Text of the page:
Symptoms may include insomnia, loss of appetite, crying spells, intense irritability, restlessness, difficulty bonding with the baby, withdrawing from loved ones, overwhelming fatigue, feelings of guilt, shame, inadequacy, or hopelessness, panic attacks, thoughts of harming oneself or the baby, and recurrent suicidal thoughts. 

Treatment: Treatment for Postpartum Depression depends on severity. Treatment can include antidepressants, hormone therapy, cognitive behavioral therapy, counseling, or psychotherapy. 


Psychotic Depression

Psychotic Depression, also called Depressive Psychosis, is Clinical Depression on steroids. It’s a severe combination of depression and psychosis, so it may require hospitalization. 

Symptoms may include hallucinations, paranoia, psychosis, and extreme hours of sadness. 

Treatment: Since Psychotic Depression is a combination of depression and psychosis, it must be treated both ways. Antipsychotic medication and antidepressants are the most common treatments. In rare cases, ElectroConvulsive Therapy (ECT) is used.


Situational Depression

Also known as Adjustment Disorder, Situational Depression is often triggered by a life-changing event and is short-term. It could be caused by trauma, heartbreak, the death of a loved one, unemployment, or life-threatening illnesses.  These are life issues and a sad reaction is normal. However, if it becomes hard to adjust to usual daily life, that may be a sign of Situational Depression. 

Symptoms include sadness, bouts of crying, anxiety, social withdrawal, insomnia, fatigue, inability to focus, and loss of appetite. 

Treatment: Situational depression is very common, and its main type of treatment is psychotherapy. Medication is rarely needed. 


Premenstrual Dysphoric Disorder (PMDD)

PMDD  is a severe form of Premenstrual Disorder (PMS) which involves physical and behavioral changes before menstruation.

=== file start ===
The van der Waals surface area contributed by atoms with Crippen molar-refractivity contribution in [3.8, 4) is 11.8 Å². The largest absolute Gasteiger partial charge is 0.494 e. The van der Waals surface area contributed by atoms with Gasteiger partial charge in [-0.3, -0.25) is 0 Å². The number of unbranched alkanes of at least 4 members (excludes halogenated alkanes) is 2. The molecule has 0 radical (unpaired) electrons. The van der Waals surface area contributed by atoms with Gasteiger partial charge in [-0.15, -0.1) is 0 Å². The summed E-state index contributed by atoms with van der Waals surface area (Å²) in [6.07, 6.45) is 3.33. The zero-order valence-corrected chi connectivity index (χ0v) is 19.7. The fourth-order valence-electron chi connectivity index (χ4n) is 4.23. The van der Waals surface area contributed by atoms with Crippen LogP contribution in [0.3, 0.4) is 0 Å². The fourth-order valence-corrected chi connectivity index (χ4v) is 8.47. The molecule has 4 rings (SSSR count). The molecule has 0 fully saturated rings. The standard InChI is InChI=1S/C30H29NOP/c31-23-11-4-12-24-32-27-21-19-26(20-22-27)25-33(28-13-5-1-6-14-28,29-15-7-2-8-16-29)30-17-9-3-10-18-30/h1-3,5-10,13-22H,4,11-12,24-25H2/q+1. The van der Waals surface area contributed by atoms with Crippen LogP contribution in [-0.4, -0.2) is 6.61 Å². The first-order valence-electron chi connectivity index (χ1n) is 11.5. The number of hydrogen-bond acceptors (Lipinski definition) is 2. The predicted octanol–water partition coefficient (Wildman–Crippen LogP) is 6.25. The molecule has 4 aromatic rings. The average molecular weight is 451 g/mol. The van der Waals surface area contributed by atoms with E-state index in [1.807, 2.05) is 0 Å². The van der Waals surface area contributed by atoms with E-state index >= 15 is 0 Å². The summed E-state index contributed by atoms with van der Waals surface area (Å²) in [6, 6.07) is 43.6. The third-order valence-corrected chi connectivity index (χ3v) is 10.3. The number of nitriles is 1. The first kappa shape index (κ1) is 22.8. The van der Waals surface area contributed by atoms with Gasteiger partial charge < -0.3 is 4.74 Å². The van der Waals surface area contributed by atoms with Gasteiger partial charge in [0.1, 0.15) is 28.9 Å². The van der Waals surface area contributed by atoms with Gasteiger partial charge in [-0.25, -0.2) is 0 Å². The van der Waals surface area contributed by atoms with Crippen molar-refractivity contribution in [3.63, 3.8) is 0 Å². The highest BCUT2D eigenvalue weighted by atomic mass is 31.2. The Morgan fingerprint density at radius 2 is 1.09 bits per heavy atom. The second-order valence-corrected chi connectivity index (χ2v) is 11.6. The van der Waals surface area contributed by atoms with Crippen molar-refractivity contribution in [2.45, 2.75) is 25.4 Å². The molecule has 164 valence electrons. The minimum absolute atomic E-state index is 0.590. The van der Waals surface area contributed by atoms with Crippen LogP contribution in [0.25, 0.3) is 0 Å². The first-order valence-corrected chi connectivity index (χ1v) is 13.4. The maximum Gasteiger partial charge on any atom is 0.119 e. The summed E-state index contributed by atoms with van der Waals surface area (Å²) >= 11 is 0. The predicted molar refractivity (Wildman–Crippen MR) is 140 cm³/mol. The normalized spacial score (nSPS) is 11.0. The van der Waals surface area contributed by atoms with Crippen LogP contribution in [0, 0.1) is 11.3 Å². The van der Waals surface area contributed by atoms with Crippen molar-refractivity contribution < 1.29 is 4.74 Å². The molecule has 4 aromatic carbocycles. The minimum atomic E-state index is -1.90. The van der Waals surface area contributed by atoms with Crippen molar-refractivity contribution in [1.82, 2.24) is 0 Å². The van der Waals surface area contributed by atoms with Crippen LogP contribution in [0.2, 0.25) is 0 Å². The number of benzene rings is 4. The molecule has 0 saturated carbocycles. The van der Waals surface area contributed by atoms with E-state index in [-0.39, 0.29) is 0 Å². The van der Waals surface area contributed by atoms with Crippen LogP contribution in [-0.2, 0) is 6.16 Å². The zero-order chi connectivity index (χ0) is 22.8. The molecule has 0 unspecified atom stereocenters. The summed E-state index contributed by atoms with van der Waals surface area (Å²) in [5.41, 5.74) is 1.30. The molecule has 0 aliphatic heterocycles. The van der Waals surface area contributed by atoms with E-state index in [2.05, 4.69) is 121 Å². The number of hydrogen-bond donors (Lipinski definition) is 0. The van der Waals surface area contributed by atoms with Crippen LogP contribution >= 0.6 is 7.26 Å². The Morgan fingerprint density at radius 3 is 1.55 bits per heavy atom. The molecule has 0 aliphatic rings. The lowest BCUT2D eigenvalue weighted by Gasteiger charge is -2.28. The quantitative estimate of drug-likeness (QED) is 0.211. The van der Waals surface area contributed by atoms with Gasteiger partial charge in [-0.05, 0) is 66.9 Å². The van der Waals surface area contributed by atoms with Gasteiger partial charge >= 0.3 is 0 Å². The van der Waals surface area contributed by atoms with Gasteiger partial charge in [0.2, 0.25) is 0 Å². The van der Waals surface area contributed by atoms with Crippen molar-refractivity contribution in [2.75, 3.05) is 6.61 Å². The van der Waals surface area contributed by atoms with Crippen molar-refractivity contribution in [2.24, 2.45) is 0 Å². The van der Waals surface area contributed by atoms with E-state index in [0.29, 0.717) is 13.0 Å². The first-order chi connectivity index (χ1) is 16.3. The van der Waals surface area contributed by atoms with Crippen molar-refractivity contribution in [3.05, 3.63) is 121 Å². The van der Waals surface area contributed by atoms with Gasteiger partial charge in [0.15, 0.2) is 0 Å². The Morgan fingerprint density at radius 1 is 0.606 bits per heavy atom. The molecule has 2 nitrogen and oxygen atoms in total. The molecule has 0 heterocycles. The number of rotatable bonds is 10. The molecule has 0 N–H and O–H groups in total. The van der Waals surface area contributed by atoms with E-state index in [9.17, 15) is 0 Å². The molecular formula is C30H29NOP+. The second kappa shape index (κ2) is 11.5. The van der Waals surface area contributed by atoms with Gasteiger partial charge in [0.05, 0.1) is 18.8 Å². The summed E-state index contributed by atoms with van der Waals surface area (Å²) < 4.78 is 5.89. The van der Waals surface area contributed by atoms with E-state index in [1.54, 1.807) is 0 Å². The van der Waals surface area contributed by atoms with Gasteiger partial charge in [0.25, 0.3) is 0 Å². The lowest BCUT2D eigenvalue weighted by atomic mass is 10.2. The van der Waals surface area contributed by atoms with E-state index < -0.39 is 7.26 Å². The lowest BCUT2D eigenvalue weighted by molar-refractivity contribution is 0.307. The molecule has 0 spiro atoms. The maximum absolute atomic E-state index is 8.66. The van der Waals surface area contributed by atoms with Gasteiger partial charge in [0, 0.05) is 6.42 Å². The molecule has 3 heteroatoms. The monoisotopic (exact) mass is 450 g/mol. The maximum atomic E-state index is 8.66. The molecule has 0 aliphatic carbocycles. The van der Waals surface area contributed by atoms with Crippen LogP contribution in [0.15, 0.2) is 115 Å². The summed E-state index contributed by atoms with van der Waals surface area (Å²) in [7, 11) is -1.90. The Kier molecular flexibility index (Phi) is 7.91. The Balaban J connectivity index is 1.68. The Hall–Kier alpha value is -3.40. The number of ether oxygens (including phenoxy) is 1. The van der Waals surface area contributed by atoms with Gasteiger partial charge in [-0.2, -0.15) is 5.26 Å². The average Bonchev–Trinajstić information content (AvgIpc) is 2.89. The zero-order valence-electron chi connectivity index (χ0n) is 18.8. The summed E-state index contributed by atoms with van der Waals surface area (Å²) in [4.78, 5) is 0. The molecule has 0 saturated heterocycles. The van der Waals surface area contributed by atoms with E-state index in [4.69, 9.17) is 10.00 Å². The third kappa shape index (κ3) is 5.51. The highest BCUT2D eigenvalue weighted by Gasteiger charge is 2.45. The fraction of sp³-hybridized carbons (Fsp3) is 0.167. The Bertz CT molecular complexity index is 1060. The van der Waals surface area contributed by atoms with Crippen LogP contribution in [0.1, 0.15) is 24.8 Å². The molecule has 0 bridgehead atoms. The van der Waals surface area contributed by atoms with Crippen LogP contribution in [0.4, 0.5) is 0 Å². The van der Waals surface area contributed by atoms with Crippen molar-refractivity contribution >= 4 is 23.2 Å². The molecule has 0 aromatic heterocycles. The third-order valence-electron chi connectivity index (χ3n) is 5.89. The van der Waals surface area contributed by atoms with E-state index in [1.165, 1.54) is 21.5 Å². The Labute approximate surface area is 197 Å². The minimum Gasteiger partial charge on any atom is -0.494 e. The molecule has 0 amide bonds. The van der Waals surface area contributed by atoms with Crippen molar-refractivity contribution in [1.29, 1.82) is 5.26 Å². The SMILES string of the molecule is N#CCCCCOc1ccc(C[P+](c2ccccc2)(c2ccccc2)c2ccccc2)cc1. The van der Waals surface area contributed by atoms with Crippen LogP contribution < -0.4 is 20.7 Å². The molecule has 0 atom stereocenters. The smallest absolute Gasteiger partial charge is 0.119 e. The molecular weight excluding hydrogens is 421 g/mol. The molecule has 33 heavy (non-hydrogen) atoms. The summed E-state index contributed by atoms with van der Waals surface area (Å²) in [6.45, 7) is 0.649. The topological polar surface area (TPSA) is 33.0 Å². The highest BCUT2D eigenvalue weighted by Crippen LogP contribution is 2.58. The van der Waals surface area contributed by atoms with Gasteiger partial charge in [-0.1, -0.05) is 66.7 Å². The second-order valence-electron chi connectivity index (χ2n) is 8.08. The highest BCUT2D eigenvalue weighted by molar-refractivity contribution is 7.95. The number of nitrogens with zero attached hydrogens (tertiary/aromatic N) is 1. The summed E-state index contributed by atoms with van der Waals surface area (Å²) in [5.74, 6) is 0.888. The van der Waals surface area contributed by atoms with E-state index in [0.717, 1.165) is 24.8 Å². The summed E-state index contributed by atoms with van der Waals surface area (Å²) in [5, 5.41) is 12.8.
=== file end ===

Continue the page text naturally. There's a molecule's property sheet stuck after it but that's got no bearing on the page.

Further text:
Symptoms may include extreme mood swings, extreme sadness, irritability, binge-eating, insomnia, bloating, breast tenderness, or anxiety. 

Treatment: PMDD tends to get better when menstruation commences, but antidepressant medications can be used. Coping strategies like exercising and reducing intake of caffeine can also help. 


Atypical Depression

Atypical Depression is not the “typical” type of depression. People with Atypical Depression experience similar symptoms to Clinical Depression, but the major difference is that their mood improves if something positive happens. 

Coupled with the symptoms of Clinical Depression, people with Atypical Depression may also experience hypersomnia/insomnia, eating disorders, weight gain, heaviness in arms or legs, extreme sensitivity to criticism, body aches, and poor body image. 

Treatment: While psychotherapy is often the best treatment for Atypical Depression, an antidepressant called Selective Serotonin Reuptake Inhibitor (SSRI) is usually another form of treatment.


Seasonal Depression

This is a rare type of depression that occurs at the same time every year. Also, it happens in climates where there is less sunlight at specific times of the year.

Symptoms may include depression, feelings of hopelessness, fatigue, oversleeping/insomnia, anorexia/binge-eating, anhedonia, and social withdrawal.

Treatment: Light therapy, talk therapy, physical exercise, and medication.


Final words

Depression is a complex mental health condition that can manifest in various ways. While it’s important to understand the types of depression, it’s also worthy of note that everyone experiences and deals with depression differently. 

If you think you may be suffering from depression, don’t hesitate to reach out for help. Here at we are more than happy to provide all the resources and support you need. Remember: you are not alone! 

Dedoyin Ajayi is a Therapist with a specialty in Emotional Health. She has a diploma in Professional Counselling and is a certified Neuro-linguistic Programming practitioner from the Academy of Modern and Applied Psychology. She has an MSc in Psychology (in view) from Liverpool John Moore University, UK.

She presently has a thriving private counseling practice with an average of twenty-six hours per week, vested into both virtual and physical sessions.